The psychedelic anesthetic has been popularized
as one of the best reputed substances to instigate out-of-body experiences. Unique
within the entheogenic family, this compound is the only member of its group that
carries an addictive potential with its use. Ketamines mystifying effects on
the psyche have been remarked by many a notable character.
For Karl Jensen, it cracked his atheism, later leading
him to write considerable acclaim for its use in ketamine-based
John Lilly it
was seen as metaprogramming
tool to recalibrate the human biocomputer. On a similar note, propagators of the eight
circuit model of consciousness (i.e. Timothy Leary, Robert Anton Wilson,
& Antero Alli) purported ketamine to allow its users access to the Overmind via 8th circuit psychoatomic consciousness processing.
Despite ketamines colorful background, there is quite a diversified
reputation surrounding the substance depending on who you ask. For an explorative
psychonaut, this consciousness-altering substance is seen as a propellant to drop
into Satori-like bliss waves of quantum possibility. For those strapped within the
lens of material reductionism, its known as an effective FDA-approved anesthetic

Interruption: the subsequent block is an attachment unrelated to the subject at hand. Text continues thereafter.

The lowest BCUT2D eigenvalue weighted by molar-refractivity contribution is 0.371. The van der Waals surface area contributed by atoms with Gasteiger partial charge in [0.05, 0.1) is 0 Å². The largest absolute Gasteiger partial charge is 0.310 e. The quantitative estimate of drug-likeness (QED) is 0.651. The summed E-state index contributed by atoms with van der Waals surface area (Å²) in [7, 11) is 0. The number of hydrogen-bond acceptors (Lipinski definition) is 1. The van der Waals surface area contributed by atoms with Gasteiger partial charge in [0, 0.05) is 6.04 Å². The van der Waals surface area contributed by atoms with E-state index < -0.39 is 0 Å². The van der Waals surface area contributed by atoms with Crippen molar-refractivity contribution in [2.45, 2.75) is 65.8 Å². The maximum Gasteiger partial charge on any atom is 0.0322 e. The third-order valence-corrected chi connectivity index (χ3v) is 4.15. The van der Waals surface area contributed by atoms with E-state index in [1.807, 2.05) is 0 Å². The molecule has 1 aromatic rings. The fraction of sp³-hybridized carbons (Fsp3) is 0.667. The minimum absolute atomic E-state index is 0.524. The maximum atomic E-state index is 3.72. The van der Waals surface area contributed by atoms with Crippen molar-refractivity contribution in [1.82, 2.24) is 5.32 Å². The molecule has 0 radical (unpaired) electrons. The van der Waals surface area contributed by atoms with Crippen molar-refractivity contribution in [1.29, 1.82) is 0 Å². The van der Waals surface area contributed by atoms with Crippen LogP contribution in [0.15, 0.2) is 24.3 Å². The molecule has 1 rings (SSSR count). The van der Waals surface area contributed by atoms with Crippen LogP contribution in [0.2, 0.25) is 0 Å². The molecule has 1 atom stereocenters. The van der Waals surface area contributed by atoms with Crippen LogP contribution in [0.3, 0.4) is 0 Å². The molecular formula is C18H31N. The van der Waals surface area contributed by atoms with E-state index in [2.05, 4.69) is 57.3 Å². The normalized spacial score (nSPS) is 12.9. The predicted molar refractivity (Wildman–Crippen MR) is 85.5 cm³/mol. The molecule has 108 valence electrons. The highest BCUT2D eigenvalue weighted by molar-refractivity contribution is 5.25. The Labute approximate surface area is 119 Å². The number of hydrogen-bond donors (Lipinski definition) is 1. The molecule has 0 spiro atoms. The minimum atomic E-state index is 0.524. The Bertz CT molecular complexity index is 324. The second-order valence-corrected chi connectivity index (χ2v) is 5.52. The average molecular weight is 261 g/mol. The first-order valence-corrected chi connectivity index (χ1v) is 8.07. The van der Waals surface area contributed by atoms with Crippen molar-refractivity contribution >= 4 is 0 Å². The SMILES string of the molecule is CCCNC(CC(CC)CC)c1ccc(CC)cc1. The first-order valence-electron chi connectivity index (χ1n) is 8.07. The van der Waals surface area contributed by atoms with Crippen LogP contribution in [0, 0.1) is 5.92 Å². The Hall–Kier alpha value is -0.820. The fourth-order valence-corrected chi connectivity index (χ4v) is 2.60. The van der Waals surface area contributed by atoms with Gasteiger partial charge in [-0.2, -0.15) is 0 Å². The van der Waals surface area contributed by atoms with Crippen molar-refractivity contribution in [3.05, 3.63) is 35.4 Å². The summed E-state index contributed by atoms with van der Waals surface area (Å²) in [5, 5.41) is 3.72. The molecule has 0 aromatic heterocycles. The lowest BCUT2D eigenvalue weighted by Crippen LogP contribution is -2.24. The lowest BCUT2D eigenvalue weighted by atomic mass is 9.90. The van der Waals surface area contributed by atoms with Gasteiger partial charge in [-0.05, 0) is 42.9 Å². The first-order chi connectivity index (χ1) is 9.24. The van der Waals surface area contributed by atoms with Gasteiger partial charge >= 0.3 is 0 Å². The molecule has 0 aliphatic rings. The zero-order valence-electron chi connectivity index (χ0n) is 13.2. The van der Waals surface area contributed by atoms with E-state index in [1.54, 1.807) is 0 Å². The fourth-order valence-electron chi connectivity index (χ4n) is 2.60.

which sometimes yields unexplainably bizarre side-effects for those undergoing the knife. However,
for the majority of the drug-illiterate populous, ketamine is an animal tranquilizer only used by reckless party-goers and crazy miscreants.
Regardless of the view you may have on this drugs elusive and
sometimes notorious character, recent research has found it to be useful
in relieving severe depression.
Depression is stated to be a condition associated
with the atrophy and loss of connections between nerve cells. Once ketamine has
been administered, the brain rapidly upsurges synaptic connections reversing most
deficits caused by stress.
Human trials have been promising, able to demonstrate an alteration of brainwave activity, which indicates the strengthening
of connections in areas of the brain involving mood and emotion. Ketamine bears positive results within hours of administration
as opposed to the prolonged build-up phase, which can take days or weeks, characteristic
of most antidepressants.
This recent find has been described as a monumental
discovery. It has initiated the development and investigation of the first new class of depression
drugs since Prozac appeared in the 1970's. Naurex, a pharmaceutical company,
has already been working on ketamine derivative called GLYX-13, which is maintained to
have the same antidepressant effects without the visionary qualities of the
original substance (of course, like euphoria-stripped Marinol). Only time will tell whether or not this new class of anti-depressants will have their day as future wonder drugs on the market.
Image by cinnamon~fluff, courtesy of Creative Commons Licensing